Photometric surveys produce large-area maps of the galaxy distribution, but with less accurate redshift information than is obtained from spectroscopic methods. Modern photometric redshift (photo-z) algorithms use galaxy magnitudes, or colors, that are obtained through multi-band imaging to produce a probability density function (PDF) for each galaxy in the map. We used simulated data to study the effect of using different photo-z estimators to assign galaxies to redshift bins in order to compare their effects on angular clustering and galaxy bias measurements. We found that if we use the entire PDF, rather than a single-point (mean or mode) estimate, the deviations are less biased, especially when using narrow redshift bins. When the redshift bin widths are Δz=0.1, the use of the entire PDF reduces the typical measurement bias from 5 per cent, when using single point estimates, to 3 per cent.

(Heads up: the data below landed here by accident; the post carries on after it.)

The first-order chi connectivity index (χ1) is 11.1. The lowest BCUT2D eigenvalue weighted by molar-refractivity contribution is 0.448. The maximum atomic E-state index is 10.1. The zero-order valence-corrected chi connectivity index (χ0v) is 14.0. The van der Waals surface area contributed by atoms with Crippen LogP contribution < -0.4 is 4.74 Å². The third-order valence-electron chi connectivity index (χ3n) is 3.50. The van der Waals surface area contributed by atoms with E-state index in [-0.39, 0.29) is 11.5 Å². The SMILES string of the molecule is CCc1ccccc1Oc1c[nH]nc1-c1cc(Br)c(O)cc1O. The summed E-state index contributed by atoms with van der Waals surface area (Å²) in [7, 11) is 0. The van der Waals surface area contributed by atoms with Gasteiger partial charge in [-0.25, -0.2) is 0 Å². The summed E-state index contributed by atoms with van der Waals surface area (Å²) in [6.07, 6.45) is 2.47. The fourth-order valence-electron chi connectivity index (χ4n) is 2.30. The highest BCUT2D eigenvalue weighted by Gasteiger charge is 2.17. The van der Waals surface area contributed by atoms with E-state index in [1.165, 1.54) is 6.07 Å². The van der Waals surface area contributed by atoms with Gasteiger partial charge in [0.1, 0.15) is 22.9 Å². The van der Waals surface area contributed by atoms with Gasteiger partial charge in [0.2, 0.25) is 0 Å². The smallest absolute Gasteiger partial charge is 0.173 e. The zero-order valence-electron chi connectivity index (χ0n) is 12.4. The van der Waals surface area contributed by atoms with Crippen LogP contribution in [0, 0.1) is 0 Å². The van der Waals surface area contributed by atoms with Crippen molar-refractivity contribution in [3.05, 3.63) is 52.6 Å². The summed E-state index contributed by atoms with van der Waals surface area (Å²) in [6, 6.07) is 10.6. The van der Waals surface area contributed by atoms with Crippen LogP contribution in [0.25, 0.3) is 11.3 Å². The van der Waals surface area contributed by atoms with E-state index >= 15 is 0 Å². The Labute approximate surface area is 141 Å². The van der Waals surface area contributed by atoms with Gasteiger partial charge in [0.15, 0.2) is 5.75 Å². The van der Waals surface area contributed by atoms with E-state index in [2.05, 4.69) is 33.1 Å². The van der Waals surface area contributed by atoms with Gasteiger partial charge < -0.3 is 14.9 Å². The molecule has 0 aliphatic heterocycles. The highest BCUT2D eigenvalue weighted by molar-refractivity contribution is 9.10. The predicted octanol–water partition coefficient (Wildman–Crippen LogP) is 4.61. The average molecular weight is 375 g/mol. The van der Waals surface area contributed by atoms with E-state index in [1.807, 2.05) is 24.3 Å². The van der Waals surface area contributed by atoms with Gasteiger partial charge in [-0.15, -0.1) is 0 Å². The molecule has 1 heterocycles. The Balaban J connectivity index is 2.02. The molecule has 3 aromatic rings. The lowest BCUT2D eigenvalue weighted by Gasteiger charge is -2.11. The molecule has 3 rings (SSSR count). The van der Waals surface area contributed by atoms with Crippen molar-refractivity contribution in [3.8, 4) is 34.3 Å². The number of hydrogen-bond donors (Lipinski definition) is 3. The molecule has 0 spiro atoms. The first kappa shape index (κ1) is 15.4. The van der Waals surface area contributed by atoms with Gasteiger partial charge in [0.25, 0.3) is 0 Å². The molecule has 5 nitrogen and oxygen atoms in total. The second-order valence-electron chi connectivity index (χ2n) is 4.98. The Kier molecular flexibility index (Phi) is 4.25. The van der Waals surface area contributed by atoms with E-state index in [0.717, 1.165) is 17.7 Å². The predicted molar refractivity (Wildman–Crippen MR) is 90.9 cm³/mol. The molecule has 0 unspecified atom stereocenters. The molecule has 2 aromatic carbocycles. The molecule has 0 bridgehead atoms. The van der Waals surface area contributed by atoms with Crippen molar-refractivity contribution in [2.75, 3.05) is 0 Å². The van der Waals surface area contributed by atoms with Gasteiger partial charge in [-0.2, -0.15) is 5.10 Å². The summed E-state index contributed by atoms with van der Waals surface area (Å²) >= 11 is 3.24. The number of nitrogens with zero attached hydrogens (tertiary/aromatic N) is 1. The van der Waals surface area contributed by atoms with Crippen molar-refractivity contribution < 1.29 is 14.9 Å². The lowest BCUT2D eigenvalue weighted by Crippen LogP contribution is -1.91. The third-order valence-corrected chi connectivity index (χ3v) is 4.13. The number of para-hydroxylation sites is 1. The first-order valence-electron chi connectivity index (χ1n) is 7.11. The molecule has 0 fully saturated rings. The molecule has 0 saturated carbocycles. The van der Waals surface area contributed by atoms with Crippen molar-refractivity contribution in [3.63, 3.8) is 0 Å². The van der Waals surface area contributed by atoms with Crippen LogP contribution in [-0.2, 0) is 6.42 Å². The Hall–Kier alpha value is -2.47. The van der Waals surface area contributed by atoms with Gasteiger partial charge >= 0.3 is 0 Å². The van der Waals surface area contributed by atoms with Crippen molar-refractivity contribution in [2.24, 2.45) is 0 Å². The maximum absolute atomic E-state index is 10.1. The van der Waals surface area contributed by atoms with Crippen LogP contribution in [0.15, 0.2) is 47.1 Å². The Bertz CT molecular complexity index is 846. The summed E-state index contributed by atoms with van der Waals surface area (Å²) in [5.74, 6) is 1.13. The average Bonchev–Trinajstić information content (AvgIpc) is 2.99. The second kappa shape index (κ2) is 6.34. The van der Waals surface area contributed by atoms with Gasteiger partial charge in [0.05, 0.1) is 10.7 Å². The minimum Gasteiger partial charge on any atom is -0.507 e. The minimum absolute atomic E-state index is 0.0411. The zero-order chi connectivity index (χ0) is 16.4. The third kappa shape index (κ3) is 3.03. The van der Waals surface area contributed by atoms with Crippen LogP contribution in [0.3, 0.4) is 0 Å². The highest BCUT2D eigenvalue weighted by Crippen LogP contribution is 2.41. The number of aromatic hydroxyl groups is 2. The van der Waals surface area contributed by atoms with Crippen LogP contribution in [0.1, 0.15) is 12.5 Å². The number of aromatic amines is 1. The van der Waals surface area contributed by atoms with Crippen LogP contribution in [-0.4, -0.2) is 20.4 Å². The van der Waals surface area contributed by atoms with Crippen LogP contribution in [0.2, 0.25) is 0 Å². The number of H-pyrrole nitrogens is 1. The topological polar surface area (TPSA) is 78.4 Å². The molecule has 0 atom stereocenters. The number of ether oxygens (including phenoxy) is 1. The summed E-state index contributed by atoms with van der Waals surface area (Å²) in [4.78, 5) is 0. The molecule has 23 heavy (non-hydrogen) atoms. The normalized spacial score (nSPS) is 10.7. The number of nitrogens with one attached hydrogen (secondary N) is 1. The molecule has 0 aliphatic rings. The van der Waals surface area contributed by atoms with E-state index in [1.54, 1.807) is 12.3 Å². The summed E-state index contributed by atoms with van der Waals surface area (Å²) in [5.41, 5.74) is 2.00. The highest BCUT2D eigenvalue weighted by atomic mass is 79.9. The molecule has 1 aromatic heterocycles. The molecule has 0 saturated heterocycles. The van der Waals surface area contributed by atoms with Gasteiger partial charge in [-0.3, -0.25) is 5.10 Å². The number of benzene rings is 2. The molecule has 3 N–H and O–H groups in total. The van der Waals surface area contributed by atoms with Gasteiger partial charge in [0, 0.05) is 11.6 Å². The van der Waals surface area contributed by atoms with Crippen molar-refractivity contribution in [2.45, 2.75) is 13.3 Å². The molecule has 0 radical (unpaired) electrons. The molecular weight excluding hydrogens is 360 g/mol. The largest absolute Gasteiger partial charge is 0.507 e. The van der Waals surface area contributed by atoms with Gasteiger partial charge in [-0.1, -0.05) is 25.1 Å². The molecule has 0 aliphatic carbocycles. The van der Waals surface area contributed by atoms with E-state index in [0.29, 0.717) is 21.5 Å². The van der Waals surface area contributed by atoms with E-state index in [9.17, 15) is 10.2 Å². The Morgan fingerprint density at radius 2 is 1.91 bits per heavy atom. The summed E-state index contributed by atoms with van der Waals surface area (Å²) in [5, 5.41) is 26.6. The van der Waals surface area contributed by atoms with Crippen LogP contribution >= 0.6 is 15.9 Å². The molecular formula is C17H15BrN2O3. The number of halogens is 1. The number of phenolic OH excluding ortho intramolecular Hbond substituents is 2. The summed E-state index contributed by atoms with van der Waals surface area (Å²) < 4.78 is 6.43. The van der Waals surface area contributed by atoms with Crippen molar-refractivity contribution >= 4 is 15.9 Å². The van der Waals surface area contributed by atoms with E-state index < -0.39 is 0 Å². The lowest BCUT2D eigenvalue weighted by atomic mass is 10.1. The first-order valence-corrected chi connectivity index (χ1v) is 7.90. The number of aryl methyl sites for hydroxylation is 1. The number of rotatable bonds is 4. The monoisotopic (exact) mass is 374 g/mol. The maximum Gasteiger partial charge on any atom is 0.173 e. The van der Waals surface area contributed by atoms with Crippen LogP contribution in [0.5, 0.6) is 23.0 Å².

- Galaxies: distances and redshifts
- Large-scale structure of Universe
- Methods: statistical
ASJC Scopus subject areas
- Astronomy and Astrophysics
- Space and Planetary Science